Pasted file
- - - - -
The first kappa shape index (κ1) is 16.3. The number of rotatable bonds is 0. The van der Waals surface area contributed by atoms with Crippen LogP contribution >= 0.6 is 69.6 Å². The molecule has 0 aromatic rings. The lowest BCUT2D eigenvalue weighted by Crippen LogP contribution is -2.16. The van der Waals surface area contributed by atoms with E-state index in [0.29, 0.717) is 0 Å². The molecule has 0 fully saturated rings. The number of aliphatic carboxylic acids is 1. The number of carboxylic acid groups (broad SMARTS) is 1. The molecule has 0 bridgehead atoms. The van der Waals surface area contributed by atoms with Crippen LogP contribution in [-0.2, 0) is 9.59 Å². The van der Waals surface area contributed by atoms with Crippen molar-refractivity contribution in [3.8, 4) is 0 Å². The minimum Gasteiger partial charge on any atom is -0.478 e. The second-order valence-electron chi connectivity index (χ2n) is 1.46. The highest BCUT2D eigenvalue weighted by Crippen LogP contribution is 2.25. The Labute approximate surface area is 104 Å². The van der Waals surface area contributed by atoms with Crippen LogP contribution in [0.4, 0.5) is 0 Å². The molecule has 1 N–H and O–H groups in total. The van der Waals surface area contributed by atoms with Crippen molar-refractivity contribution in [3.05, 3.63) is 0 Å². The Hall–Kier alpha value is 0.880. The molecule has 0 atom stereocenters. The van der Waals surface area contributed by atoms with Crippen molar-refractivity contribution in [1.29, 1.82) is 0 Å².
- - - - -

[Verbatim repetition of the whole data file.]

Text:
The first kappa shape index (κ1) is 16.3. The number of rotatable bonds is 0. The van der Waals surface area contributed by atoms with Crippen LogP contribution >= 0.6 is 69.6 Å². The molecule has 0 aromatic rings. The lowest BCUT2D eigenvalue weighted by Crippen LogP contribution is -2.16. The van der Waals surface area contributed by atoms with E-state index in [0.29, 0.717) is 0 Å². The molecule has 0 fully saturated rings. The number of aliphatic carboxylic acids is 1. The number of carboxylic acid groups (broad SMARTS) is 1. The molecule has 0 bridgehead atoms. The van der Waals surface area contributed by atoms with Crippen LogP contribution in [-0.2, 0) is 9.59 Å². The van der Waals surface area contributed by atoms with Crippen molar-refractivity contribution in [3.8, 4) is 0 Å². The minimum Gasteiger partial charge on any atom is -0.478 e. The second-order valence-electron chi connectivity index (χ2n) is 1.46. The highest BCUT2D eigenvalue weighted by Crippen LogP contribution is 2.25. The Labute approximate surface area is 104 Å². The van der Waals surface area contributed by atoms with Crippen LogP contribution in [0.4, 0.5) is 0 Å². The molecule has 1 N–H and O–H groups in total. The van der Waals surface area contributed by atoms with Crippen molar-refractivity contribution in [3.05, 3.63) is 0 Å². The Hall–Kier alpha value is 0.880. The molecule has 0 atom stereocenters. The van der Waals surface area contributed by atoms with Crippen molar-refractivity contribution in [1.29, 1.82) is 0 Å².